Some bands are easy to pinpoint, when it comes to musical style. Others are a bit harder to pinpoint, but still fall easily into a genre' of some type. Still others are nearly non-categorizeable. Such is the case with MuteMath. Part of the reason for this is that MuteMath caters to fans of so many different styles. No matter what your musical preference, chances are you will find something about MuteMath you like. From elements of new wave, electronica, and straight-up rock, there is something for everyone here. Paul Meany and Co. have found in this self-titled release, one of the strongest releases of 2006.
The album catapults the listener in with its second track, "Typical" (also a show starter on most dates), and doesn't let up from there. MuteMath's synth-laced rock, along with Paul Meany's Sting-like vocals, pulls the listener in and out of songs with passion and promise. Deeply insightful lyrics give way to a vintage sound that is refreshing and original in its delivery.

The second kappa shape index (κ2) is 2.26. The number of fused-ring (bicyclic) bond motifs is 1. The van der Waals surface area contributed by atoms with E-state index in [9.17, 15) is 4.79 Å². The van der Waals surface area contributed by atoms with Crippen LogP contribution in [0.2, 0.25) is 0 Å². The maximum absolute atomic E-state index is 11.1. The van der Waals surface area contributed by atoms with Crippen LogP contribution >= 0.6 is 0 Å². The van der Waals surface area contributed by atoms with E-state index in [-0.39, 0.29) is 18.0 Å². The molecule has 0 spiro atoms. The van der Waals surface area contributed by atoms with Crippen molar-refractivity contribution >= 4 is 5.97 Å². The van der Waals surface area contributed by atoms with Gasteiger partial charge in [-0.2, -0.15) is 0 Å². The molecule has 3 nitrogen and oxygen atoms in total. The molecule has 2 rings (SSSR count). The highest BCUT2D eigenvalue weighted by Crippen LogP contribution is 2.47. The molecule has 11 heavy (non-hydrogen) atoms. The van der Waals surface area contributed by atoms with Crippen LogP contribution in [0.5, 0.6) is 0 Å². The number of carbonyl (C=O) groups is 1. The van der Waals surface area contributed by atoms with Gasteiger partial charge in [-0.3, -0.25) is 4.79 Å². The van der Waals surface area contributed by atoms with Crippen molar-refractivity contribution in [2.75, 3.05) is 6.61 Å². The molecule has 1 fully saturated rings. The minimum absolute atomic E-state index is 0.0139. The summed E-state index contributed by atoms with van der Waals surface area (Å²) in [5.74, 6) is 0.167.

What is also obviously apparent upon spinning this cd is the superior musicianship contained in all four members of the band. Nowhere is this more evident than the musical breakdown of "Break the Same", which is also one of the stronger points of their live show. Other unforgettable songs include, "Chaos", "Plan B", and "Control", the first two of which appeared on the band's EP debut, "Reset".
This is perhaps one of the best albums to be released by a non-metal band in 2006. The band, currently touring with Jonezetta opening, has succeeded in doing an album that does not cater to the record labels (Warner Bros. waited nearly a year before releasing this album), nor does it succumb to falling into a convenient category. Other bands should take note from this four-piece outfit from New Orleans, LA., as to how a band successfully does it their own way, and gets the respect they deserve as a result of it.